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FBI officially announces North Korea was behind Sony hack
Security experts are doubtful. The government apparently isn’t.
The United States has declared that North Korea was responsible for the cyberattack on Sony Pictures Entertainment that exposed vast troves of internal documents and led to the cancellation of the Sony film The Interview.
In a statement on Friday, the FBI said that it had “enough information to conclude that the North Korean government is responsible for these actions.”
The Federal Bureau of Investigation said it had compared the Sony hack to known North Korean attacks and found “similarities in specific lines of code, encryption algorithms, data deletion methods, and compromised networks.”
The bureau also identified a number of IP addresses involved in the Sony hack that were “associated with known North Korean infrastructure.”
The Interview, starring Seth Rogen and James Franco, focuses on a CIA plot to assassinate Kim Jong-un, the dictatorial leader of North Korea. According to film historians who spoke to the New York Times, “To depict the killing of a sitting world leader, comically or otherwise, is virtually without precedent in major studio movies.”
On Wednesday, following decisions by theater companies to cancel showings of The Interview, Sony took the nearly unprecedented step of canceling the film’s Dec. 25 release entirely. Sony’s move, intended to placate hackers who had threatened widespread violence if the film premiered, sent shock waves throughout Hollywood. Industry insiders and the general public accused the company of bowing to terrorists.
The State Department reiterated to reporters during a briefing that The Interview was “not a documentary about our relationship with North Korea,” though emails obtained by the Daily Beast show that government officials saw a rough cut and “gave the film…their blessing.”
The group that took responsibility for the hack is called the Guardians of Peace. Despite the government’s apparent confidence in the group’s ties to North Korea, have openly doubted the connection, suggesting instead that the Guardians of Peace were rogue hackers uninterested in taking down The Interview for political reasons.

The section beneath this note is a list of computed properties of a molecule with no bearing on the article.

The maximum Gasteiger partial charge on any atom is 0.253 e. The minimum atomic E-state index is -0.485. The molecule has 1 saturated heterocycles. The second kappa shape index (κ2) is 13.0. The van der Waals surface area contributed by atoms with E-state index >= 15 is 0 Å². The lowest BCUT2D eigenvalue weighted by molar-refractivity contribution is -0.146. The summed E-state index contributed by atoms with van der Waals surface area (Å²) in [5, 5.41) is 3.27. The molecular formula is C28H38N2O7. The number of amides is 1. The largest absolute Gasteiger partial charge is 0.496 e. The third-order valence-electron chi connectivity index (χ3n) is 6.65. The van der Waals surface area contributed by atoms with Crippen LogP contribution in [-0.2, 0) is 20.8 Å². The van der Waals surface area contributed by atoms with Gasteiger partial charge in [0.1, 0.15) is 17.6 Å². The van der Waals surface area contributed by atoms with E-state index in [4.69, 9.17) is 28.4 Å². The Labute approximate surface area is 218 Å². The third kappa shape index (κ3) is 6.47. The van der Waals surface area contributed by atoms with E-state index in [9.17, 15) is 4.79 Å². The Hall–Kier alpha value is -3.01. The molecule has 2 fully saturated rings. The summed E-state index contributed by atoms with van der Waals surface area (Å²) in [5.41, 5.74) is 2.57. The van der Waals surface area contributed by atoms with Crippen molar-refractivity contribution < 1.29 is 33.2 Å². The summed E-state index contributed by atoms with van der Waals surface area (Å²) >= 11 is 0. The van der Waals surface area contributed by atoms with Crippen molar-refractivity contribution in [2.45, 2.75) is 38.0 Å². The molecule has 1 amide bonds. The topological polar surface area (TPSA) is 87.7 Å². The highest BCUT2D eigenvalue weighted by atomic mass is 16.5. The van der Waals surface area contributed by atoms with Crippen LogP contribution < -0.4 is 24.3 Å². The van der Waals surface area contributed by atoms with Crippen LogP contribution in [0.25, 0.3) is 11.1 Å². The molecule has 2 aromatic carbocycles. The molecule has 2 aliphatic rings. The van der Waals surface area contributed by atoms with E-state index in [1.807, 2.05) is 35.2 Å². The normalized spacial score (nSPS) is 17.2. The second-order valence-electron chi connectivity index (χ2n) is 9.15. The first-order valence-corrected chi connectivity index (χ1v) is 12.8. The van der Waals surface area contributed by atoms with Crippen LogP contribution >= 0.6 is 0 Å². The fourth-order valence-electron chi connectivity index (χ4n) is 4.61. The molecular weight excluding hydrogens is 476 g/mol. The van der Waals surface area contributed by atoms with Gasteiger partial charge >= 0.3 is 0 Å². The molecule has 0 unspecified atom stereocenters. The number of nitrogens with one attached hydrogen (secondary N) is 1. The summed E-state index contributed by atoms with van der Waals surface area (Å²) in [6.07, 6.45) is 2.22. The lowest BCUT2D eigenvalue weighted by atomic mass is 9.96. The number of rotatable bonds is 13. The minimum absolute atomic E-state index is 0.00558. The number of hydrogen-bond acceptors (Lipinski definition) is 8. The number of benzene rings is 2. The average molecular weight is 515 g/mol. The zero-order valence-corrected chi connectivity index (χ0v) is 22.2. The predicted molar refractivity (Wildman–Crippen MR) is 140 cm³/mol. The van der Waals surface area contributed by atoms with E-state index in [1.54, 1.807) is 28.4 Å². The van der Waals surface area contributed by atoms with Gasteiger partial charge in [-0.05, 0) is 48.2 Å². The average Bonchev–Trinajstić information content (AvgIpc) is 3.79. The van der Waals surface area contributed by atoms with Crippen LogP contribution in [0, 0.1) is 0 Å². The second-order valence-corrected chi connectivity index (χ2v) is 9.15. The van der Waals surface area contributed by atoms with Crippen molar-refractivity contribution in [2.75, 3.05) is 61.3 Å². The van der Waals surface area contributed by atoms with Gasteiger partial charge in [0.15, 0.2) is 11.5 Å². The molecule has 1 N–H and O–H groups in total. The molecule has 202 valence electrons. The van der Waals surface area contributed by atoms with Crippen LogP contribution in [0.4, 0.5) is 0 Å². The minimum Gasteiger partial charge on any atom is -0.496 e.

Wired’s Kim Zetter highlighted the lack of references to the film in initial communications from the Guardians of Peace. The group didn’t mention the movie when they claimed responsibility for the hack, nor they did mention it in a Nov. 21 email to Sony Pictures Entertainment CEO Michael Lynton that leaked in the subsequent hack.
President Barack Obama, in a Wednesday interview with ABC News, projected calm as his administration continued to investigate the hack.
“If we see something that we think is serious and credible, then we’ll alert the public,” Obama said. “But for now, my recommendation would be that people go to the movies.”
In its statement, the FBI said “North Korea’s actions were intended to inflict significant harm on a U.S. business and suppress the right of American citizens to express themselves.”
The statement concluded with a promise to “identify, pursue, and impose costs and consequences on individuals, groups, or nation states who uses cyber means to threaten the United States or U.S. interests.”
Photo via The Interview | Remix by Fernando Alfonso
Update 2:01pm, Dec. 19: Surprising absolutely no one, North Korea is reportedly denying any role in the Sony attacks.
Eric Geller is a politics reporter who focuses on cybersecurity, surveillance, encryption, and privacy. A former staff writer at the Daily Dot, Geller joined Politico in June 2016, where he's focused on policymaking at the White House, the Justice Department, the State Department, and the Commerce Department.